Just recently we wrote up an article outlining the release of the SX Pro and SX OS from Team Xecuter. It was a glorious day for those of you out there who wanted a solution for backup launching on your Switch. And not just a solution for it, but one that was at the ready once you had the money for it. If you want to read that article, click here. But what we’re discussing today in full detail is the SX Pro that we received for review.
SX Pro Features:
- Compatible with all firmwares and all regions.
- Games ROMs available right now from release groups are compatible as well as your own backups. Just make certain you own the game whether you dump it or download it!
- Has an optional “AutoRCM” feature that can be installed to your Switch Console such that the jig tool is not needed anymore on boot. The AutoRCM feature makes a tiny modification to your system’s on-board storage via software, and from there on you will ONLY need the dongle (and won’t have to press the volume key) when booting your console. With the AutoRCM feature installed, your Switch will only boot up with the SX Pro Dongle inserted or by any other USB-C launching method currently available. Once booted, you can always uninstall AutoRCM through SX OS.
- The license is for life. And all updates are free and for the lifetime of your console.
- SX Pro the license is tied to your dongle and console. In case of SX OS the license is tied to your license code and console.
- The current version of SX OS only allows to play cartridge-based games.
- Homebrew supported.
As far as flash carts and such go, the SX Pro is top tier in terms of ease of use. You’ll notice that in the unboxing video that I did that in the simple box is just the items; the jig, the USB cord, and the RCM dongle. We all know what the jig is for at this point, bridging pins on the right joy-con slot. The USB cord is so that you can simply charge your RCM dongle. The RCM dongle itself plugs into the USB-C port on the bottom. So now everyone understands the basics, yeah?
While the hardware aspect of this venture is clearly simple, the software that is required is also just as simple. Without going into too much detail, you just download the current SX OS from here and put that on the root of your SD card and that’s it. Even if I wanted to, I couldn’t have gone into any deeper detail. The directions here are way too easy and I encourage everyone who gets one to spread the word.
To start your Switch with SX OS, you simply have the hardware in place and the boot.dat on your microSD as we discussed. Then power off your Switch and instead of powering it on normally, you simply hold volume up and power until you’re in. Tapping the Album app brings up the standard SX game loader application. If you want to use homebrew as you normally would, you hold R and press the Album app. If you want to use the Photos app as the Album app, simply hold L while tapping on the Photos app.
The features built into this device are currently unrivaled. Aside from the features mentioned up above, I tested out other lesser known features. Like with the homebrew support for instance. First, I tested emulators from this page, I also tested a few apps like Ftpd and NX Shell 0.3. Most of them worked, but not all of them. We’ll talk more about that in the Cons section down below. But if you have a favorite payload for a CFW that you like, or if you want to try all of them, there is a feature in the SX OS boot menu options. The feature lets you launch an external payload, meaning you can put any payloads you want on your microSD card. When you run this option, the SX OS will see them and give you a choice of one to use.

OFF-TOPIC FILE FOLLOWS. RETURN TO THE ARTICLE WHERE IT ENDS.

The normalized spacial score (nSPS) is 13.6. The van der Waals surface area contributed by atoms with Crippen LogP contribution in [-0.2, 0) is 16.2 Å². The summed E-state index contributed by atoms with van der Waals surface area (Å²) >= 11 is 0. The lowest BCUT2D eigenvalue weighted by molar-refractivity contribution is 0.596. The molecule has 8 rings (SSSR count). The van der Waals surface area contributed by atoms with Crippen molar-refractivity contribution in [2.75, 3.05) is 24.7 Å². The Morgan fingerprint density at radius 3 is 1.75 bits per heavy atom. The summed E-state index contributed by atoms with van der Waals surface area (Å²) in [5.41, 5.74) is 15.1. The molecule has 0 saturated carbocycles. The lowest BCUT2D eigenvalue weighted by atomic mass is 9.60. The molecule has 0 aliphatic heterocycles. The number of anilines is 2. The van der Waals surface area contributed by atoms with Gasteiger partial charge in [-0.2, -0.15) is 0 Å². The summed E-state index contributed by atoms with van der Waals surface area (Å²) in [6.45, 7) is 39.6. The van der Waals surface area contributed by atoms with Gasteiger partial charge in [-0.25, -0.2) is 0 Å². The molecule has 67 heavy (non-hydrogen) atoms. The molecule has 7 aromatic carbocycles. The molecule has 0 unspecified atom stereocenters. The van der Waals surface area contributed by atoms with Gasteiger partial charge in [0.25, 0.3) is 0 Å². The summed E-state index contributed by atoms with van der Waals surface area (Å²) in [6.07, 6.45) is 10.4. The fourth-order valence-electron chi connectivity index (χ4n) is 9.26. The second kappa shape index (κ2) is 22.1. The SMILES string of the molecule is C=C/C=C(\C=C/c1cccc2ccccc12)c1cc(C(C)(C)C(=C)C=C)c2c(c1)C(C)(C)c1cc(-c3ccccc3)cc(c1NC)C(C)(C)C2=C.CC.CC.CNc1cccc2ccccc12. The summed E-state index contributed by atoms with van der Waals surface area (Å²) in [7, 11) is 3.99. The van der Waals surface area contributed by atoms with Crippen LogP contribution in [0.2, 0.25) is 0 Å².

There is a feature called AutoRCM. Here is the exact dialogue that appears when you choose Install AutoRCM. “This will install the AutoRCM feature on your Switch Console. After installing, your Switch Console will always enter AutoRCM mode on power up. You can always safely uninstall the AutoRCM feature to allow your Switch Console to boot up normally again. Do you want to continue?”
I believe this is a mode that people will enable because they think it means you can leave the SX Pro at home. But quite frankly, you can only leave the jig at home. You still have to have the dongle in the port to run the payload. I enabled it just for review purposes. It gives you an SX OS splash screen and adds an extra 5 seconds on top of the normal boot time and then you’re in. It pretty much adds the same amount of time to the end user, but maybe it saves you the grief of having to slide on and off the Joy-Con. This mode is technically safe, but I feel like some users will feel iffy about it. I will say that it works, that’s for sure, I would just rather not use it.
It’s build quality is second to none. And if I’m saying that, you know that I mean it. I love to put the products that come to Hackinformer through the ringer. I attempted bending the USB-C male part of the dongle back and forth. It didn’t budge! I thought for certain I’d at least feel it wiggle. Now, I’m certain if you had this connected into your Switch, you could snap it off if you struck it hard enough. The thing snaps in so well into the Switch and doesn’t move a single millimeter. If you look on the short end where the female USB port is on the dongle, there is a + and – symbol. When the jig is being charged or is powered on, it has an LED inside the – sign that illuminates.